Authored by William Robert Barber

The basis of justice in this nation of ours is premised on many constitutional principles. To mention a few: America is a nation of law(s) not of man, justice is blind, and under its jurisprudence all men are of equal standing. Well, that is until the officers of the court start manipulating the system and facilitating the process. It does not take but one instance of experience to realize that one’s legal standing have more to do with cash-on-hand then the righteousness of any prosecution or defense. Within the span of one legal defense one will swiftly learn that because of the cost associated with winning an unjustified lawsuit winning still means losing.

There is a distinction between the law as written and the law as practiced. In other words, the process has more to do with the outcome then the founding premises of lawfulness. It is not the government that imposes the rules and procedures upon the process. It is the attorneys, the practitioners of the process, those who charge fees to represent the interest of clients; these legally compliant corrupters, these bright graduates of law schools are the manipulative distorters of the law’s original intent.

For the most part the U. S. Constitution was anvil fired on the working-hypothesis that the people need to be protected from the government. Thus, in the interest of such protection, the government’s operational wherewithal should be limited. Unto fore, the elected gathered in 1787 to create a more perfect union; two years later per the process of ratification and the insistence of including the first ten amendments, the constitution was established. Flaws to this founding document were inherent; the particulars of such flaws were illustrated in its exceptions and exclusions; however, the document did allow for the process of amendments, as well as, the means to convene another constitutional convention. Flexibility was built in. And regretfully, in the interest of flexibility, an allowance for interpretation was a contingent liability with unforeseeable consequences.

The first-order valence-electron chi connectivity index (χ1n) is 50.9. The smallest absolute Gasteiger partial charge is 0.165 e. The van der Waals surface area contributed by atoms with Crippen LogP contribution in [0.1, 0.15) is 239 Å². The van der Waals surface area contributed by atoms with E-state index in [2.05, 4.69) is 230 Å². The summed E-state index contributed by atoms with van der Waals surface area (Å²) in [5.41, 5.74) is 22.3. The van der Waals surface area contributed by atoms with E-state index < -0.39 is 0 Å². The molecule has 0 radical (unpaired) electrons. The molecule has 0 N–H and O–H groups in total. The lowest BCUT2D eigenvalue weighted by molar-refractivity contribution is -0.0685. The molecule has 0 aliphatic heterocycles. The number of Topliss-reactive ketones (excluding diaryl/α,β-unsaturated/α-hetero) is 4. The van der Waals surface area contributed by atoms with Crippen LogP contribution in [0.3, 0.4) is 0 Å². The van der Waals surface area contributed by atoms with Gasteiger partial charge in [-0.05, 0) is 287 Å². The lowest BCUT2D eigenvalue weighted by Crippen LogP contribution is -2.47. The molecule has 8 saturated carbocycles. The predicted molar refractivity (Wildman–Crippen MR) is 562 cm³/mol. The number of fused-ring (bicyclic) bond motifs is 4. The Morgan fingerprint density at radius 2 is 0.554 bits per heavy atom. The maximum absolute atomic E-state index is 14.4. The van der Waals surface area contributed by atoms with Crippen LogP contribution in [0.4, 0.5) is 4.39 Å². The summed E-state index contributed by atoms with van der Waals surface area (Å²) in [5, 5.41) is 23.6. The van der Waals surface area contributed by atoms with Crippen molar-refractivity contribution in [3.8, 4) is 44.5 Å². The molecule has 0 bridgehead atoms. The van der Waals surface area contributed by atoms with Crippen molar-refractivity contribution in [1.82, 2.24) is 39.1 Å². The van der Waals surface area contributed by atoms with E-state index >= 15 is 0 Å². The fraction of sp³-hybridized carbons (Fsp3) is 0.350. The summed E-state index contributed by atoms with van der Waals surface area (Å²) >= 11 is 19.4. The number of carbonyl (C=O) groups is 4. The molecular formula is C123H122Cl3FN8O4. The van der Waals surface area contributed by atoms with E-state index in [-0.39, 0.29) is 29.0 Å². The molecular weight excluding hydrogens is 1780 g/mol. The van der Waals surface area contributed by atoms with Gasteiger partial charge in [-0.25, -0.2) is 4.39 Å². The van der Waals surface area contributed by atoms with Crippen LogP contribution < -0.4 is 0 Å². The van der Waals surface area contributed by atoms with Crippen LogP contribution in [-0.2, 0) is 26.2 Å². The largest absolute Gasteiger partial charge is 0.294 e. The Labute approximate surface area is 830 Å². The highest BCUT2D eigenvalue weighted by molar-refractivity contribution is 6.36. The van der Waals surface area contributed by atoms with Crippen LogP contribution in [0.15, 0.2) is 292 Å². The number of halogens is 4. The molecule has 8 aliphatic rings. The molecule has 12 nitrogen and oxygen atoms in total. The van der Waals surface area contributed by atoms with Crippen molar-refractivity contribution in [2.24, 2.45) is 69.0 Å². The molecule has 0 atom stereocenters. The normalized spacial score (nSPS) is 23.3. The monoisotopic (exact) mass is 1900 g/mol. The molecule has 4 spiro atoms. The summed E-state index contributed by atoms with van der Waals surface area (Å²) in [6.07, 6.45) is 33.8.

Protection from the government is all well and good. However, it matters little if the focus of protecting the people is centered on the government; when the culprit that the people need protection from is in fact attorneys. Attorneys that by sheer numbers inundate congress, they sit on every important committee, as staff attorneys they write the laws and as colleagues they insert, rescind, delete, include, distort, misinform, lie, dilute, and willfully compromise the significant into the meaningless. But attorneys do agree, in the interest of self, on the opaque and ambiguous versus the transparent and apparent. They have esteem for the process. Be it the process of discovery, filings, opinions, court appearances and discourse, it is the process that attorneys worship.

It seems the only counter to this affront to sensibility and lawfulness is other attorneys. Per thousands of years of litigation, legal contesting, and extralegal contrivances it is obvious that fighting attorneys with attorneys, though very expensive, is the only defense as well as offense.

Of course the people could insist that half the law schools be closed; of course attorneys would love that billing hours would definitely increase. So maybe a referendum that bands attorneys from holding public office…hmm; surely, the courts would nullify that, after all what are judges but former practicing attorneys.

The distance between fair and just is filled with attorneys. They are and will continue to destroy the ordinary meaning of fair and just; they will use the process as the hammer and common ignorance as the anvil. The beating by the hammer on the meaningfulness of liberty, individualism, personal responsibility, and general freedoms will result in the shape of a pervasive abatement of America’s tradition of character, virtue, and values. It is not the government; it is the attorneys that we layperson’s need protection from…

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